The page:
“What?” Mark asks.

“From your reaction I’m guessing that you know about Fluggle’s theory that increased physical contact helps to stabilize magic.”

“I’m not kissing you.” Mark says, throat tight.

Donghyuck doesn’t roll his eyes, but Mark gets the impression that it’s a close call.

“I never said that we were going to kiss, dumbass. I think we should try hugging. Madam Pomfrey said that we could spend more time holding hands but that it probably wouldn’t make much of a difference, that we could try something with a larger impact but for a shorter time. Since neither of us have the time to spend all day holding hands, I think we should try it.”

Mark considers it.

Holding hands was easier, but it was true that they didn’t know how long they would have to hold hands for their magic to make it through an entire day. The only problem was that Mark couldn’t remember the last time he had hugged anyone other than his muggle grandmother, and that usually only lasted for a second or two.

He had a feeling that hugging Donghyuck would feel nothing like hugging his family—only the thought of it felt more intimate, sent a rush of heat throughout his entire body.

“Fine,” he eventually settles and hopes that his hand isn’t turning damp in Donghyuck’s. “But if it doesn’t work then it’s back to holding hands.”


Mark tries to stop himself from fidgeting.

“Should we do it now?”

In lieu of answering Donghyuck simply scoots closer, their legs brushing, their knees bumping. Mark sucks in a breath of air but quickly comes to the realization that hugging while they’re both sitting next to each other will be uncomfortable. The couch is too soft, and Mark is already sinking into it. He can practically feel pain in his lower back from even thinking about hugging Donghyuck in the position they are currently in.

“Wait,” he says, and tightens his grip on Donghyuck’s hand, getting onto his knees.

“What are you doing?” Donghyuck asks.

“I’m trying to get more comfortable.”

Donghyuck raises an eyebrow.

“If you want to sit on my lap you can just say so.”

Mark stumbles, and it’s only when he looks up at Donghyuck with wide eyes that he realizes that he is being teased.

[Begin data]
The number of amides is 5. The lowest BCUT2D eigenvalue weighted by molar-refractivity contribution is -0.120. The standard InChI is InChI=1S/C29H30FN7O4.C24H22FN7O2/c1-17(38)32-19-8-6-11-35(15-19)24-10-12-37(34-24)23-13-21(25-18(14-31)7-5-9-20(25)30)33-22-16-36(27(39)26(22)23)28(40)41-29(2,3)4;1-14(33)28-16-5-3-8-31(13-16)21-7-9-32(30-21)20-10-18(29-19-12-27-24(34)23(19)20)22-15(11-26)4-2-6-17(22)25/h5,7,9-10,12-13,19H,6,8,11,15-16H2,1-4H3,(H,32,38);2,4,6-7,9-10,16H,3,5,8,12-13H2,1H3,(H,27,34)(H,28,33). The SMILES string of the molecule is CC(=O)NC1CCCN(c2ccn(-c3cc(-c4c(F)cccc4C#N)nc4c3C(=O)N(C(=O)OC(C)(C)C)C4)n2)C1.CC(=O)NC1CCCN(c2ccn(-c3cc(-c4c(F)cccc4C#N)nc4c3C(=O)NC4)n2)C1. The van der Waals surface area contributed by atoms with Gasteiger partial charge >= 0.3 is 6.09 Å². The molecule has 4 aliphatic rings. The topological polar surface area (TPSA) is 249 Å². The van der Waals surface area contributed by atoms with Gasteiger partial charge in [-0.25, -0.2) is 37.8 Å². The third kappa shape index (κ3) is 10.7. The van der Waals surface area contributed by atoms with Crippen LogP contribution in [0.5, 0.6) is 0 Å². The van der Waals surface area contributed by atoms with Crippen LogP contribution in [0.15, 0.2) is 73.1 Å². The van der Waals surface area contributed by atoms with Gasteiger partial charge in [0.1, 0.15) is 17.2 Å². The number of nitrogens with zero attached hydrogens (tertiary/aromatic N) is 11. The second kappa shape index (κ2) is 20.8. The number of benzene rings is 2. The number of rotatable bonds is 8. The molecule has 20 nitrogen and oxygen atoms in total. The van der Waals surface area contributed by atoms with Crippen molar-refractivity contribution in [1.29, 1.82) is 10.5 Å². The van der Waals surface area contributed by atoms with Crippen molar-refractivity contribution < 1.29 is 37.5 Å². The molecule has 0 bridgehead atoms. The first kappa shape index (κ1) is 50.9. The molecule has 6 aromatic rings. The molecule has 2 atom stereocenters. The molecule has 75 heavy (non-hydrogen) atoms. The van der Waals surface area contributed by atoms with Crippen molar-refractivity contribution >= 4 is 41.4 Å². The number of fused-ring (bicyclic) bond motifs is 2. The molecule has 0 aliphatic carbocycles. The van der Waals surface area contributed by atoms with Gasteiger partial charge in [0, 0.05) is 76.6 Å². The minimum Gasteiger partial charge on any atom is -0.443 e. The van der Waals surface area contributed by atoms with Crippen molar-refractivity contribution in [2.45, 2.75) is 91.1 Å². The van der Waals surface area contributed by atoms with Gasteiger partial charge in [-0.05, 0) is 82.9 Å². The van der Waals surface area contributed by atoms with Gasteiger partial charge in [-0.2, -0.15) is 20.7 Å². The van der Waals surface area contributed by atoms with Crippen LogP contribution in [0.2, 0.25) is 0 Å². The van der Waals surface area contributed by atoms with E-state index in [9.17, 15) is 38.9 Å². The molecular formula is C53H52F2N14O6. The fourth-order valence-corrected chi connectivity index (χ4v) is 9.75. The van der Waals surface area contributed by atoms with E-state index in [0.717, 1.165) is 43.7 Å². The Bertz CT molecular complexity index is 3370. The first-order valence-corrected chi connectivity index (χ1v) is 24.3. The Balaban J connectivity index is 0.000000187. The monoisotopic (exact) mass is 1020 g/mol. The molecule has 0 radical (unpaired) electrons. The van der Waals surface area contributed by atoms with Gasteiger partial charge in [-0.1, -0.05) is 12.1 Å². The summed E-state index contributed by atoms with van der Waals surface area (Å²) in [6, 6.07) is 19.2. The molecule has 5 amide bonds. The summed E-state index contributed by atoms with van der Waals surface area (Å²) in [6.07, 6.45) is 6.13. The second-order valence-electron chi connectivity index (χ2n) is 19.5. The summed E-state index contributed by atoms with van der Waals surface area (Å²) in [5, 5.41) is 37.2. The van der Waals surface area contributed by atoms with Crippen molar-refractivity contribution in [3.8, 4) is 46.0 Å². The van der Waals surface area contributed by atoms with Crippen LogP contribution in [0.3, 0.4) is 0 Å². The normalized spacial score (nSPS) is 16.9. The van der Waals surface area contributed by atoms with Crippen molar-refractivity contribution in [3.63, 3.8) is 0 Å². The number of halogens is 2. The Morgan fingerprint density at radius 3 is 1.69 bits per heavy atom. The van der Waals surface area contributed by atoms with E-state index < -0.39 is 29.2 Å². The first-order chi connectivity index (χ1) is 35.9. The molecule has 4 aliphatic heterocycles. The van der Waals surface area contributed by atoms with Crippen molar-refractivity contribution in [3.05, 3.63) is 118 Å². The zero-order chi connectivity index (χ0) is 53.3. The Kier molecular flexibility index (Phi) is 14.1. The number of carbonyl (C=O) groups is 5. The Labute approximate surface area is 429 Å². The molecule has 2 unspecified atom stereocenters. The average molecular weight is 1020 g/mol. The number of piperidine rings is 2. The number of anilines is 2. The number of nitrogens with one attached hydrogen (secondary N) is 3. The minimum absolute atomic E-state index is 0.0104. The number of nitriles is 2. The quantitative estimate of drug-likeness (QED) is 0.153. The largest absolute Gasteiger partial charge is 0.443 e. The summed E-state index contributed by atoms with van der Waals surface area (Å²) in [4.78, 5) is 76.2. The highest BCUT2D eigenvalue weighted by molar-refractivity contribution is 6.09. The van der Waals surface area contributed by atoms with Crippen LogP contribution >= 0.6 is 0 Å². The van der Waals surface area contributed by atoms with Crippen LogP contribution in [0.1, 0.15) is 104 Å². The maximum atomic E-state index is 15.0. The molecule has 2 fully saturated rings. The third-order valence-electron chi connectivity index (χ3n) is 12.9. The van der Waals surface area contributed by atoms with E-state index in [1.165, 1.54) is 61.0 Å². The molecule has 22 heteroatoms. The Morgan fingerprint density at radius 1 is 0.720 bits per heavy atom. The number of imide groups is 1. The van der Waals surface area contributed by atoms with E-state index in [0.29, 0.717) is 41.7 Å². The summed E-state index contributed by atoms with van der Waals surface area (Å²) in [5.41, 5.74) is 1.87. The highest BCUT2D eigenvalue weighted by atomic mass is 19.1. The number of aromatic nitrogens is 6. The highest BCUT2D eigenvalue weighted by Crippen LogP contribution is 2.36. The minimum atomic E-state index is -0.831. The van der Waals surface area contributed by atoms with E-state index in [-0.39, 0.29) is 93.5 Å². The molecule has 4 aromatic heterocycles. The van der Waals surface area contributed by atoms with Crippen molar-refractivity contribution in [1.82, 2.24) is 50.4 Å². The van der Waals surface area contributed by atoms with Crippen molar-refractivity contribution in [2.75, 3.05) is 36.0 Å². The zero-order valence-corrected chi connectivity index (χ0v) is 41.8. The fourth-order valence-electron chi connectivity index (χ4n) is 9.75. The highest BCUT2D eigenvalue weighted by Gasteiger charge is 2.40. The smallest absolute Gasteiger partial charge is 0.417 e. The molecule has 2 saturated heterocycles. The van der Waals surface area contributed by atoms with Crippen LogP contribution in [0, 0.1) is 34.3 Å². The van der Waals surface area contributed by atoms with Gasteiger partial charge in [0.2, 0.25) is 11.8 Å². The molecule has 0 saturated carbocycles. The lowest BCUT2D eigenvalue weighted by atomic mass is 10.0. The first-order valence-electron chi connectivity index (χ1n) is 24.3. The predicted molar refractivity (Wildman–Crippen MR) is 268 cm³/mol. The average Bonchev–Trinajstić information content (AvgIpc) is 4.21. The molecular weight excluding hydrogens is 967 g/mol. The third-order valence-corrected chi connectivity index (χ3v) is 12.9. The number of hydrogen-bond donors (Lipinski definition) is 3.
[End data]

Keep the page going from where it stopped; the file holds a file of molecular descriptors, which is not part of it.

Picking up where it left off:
“If anyone should be sitting in anyone’s lap it’s you,” Mark scowls, hoping it makes up for the flush creeping up his neck. “I’m older than you.”

This time Donghyuck really does roll his eyes.

He never liked when Mark pulled the I’m-older-than-you card when they were younger, which was one of the reasons Mark had used it so often. It never really seemed to work, either way. Donghyuck simply continued to treat him as if he were younger or the same age as him since he knew that it never failed to annoy him.

“I can sit on your lap if that would make you happier.”

Mark glares at Donghyuck, and while he thinks that that would probably spare his pride, it would also give Donghyuck too much power, rendering it difficult to move, to get up if he needed to.

Eventually he swallows down his pride, tries to tell himself that it’s the lesser of two evils, and slings a leg across Donghyuck’s thighs, pushing down a sudden urge to smother him with a pillow.

His heart races in his chest.

“If you mention this to anyone I will kill you,” he says and wraps trembling arms around Donghyuck’s neck, does his best to relax against him. Donghyuck sneaks his own arms around his waist in response and pulls him closer so that they’re chest to chest, and Mark forgets to breathe.

Hugging Donghyuck is nothing like hugging his grandmother.

Up close he can smell the soap Donghyuck uses even clearer, smell something underneath it that is purely Donghyuck, a warm scent that Mark shouldn’t find as appealing as he does.

They’ve always been similar in build, Mark just one or two centimeters taller, although it had always been difficult to tell by the way Donghyuck seemed to walk with a natural slump, comfortable in his own skin in a way that Mark had always found a little intimidating. It makes it easy, comfortable to rest his cheek against Donghyuck’s shoulder, to exhale as he tries to calm the itch inside of him that wants to breathe him in, that wants to be even closer.

Magic sizzles inside him, seeps into every pore, every part of his body. His entire being tells him that being like this with Donghyuck is right, that it’s the way it should be. Mark takes a deep breath and is helpless against the heat that gathers in his lower abdomen, pants feeling tighter than they had a few minutes ago.

Mark squirms at the feeling, and when that causes him to accidentally push against one of Donghyuck’s thighs, adding to the pressure against his cock, he jerks away, decides that they’ve hugged long enough.

“Let’s just hold hands,” he chokes out when he is standing up, hoping that Donghyuck doesn’t notice his tented trousers. “Let’s only hug if there’s an emergency, if we really need to.”